HMRC is urging taxpayers to make disclosures of UK tax due on foreign income and assets in advance of the 30 September 2018 deadline. This coincides with the end date by which time all countries
signed up to the common reporting standard will have exchanged financial data.
If taxpayers fail to make adequate disclosures in time, HMRC will assess draconian 'Failure to Correct' penalties. The standard penalty will be 200% of the underpaid tax, which can be reduced to 100% for making a good quality disclosure following HMRC discovering the inaccuracies. There are other penalties based on the value of the asset if, for example, HMRC discovers the taxpayer has moved them to different jurisdictions in the hope of avoiding detection under the CRS.
All taxpayers should review their tax affairs in order to ensure all UK tax liabilities have been settled. The rules apply to anyone with an undeclared UK income tax, capital gains tax and/or inheritance tax liability which is connected to an offshore matter. As a result, individuals, partnerships, Trustees and non-resident landlord companies all need to satisfy themselves the correct UK tax has been paid. Taxpayers who discover inaccuracies need to tell HMRC before 30 September 2018 they intend to make a full disclosure, otherwise they will suffer huge penalties.
It is worth noting that there remains significant uncertainty about the scope of the Sales Tax rule changes, the different criteria for what constitutes an 'economic activity' and whether
there may be retrospective effect. Businesses should also be aware that each State sets its own rules, which is likely to lead to inconsistencies and a need to monitor developments. For now, we recommend reviewing in what States you have made sales and monitoring developments in the laws/guidance for those States as to what constitutes an 'economic nexus'.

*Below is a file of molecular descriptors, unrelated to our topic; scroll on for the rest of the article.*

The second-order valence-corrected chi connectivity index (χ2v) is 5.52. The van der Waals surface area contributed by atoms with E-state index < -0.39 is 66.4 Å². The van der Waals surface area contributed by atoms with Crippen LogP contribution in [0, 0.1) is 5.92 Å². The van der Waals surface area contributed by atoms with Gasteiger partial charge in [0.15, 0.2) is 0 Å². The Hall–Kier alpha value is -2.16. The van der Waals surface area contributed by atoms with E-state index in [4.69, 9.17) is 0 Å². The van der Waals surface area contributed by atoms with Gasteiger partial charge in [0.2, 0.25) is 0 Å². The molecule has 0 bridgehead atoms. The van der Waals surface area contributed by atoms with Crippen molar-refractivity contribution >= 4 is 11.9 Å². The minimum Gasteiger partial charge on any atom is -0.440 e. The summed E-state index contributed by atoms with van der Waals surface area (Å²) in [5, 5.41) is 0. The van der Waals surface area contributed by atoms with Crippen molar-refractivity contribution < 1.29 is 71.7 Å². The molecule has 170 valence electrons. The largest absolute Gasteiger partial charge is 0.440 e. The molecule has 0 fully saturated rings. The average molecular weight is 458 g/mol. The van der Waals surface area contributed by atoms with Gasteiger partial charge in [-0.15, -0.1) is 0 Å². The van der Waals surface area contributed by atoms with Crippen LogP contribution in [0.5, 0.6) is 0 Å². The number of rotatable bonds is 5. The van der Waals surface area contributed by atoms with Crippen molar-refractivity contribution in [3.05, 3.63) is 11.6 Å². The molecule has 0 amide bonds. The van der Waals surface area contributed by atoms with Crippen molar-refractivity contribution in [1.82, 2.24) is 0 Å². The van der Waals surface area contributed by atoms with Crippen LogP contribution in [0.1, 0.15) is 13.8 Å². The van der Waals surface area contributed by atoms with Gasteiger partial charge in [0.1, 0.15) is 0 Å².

We predicted that 2018 would see a continued focus on collecting tax through preventing abusive tax avoidance including the use of the General Anti-Abuse Rule (GAAR) for tax schemes.
The GAAR was enacted in 2013 and was designed to "deter (and, where deterrence fails, counteract) contrived and artificial schemes". It works by allowing HMRC to counteract a tax advantage arising from 'abusive' arrangements. This is a wide-ranging power and, to balance it, taxpayer safeguards were also introduced. One of these safeguards is the independent GAAR Advisory Panel, whose role is to consider, review and approve HMRC's guidance on the GAAR, and deliver opinions on individual cases referred to it by HMRC.
The GAAR Advisory Panel has now issued seven rulings. In July 2018 HMRC issued guidance about dealing with an HMRC notice of binding and a bound arrangements opinion notice under the GAAR, including when they will apply penalties - of 60% of the tax avoided. We expect to see the GAAR to continue to be invoked to close down schemes or tax arrangements where the transactions do not constitute a reasonable course of action.
For those organisations that have not entered into any tax planning the GAAR developments could still have an impact as they are a further measure aimed at the governance of tax and links between commercial activities and the tax payable. We are continuing to see a trend of organisations focusing time and budgets on tax risk management, by ensuring they have good tax processes and controls.
Provisions in the recent Finance Bill introducing a points based system for late filing of certain tax returns, and penalties for late payment of taxes also indicate that HMRC will continue to focus their attention on those organisations who are not tax compliant, as well as those they believe are abusing the tax system by using tax schemes.
With public trust in the fairness of the tax system at a low point, and tax revenues needed, expect dogged HMRC scrutiny of any tax schemes or aggressive tax positions. As well as the financial cost of a protracted HMRC enquiry, consider the cost to reputation if the details were to become public. We continue to recommend organisations make sure that they: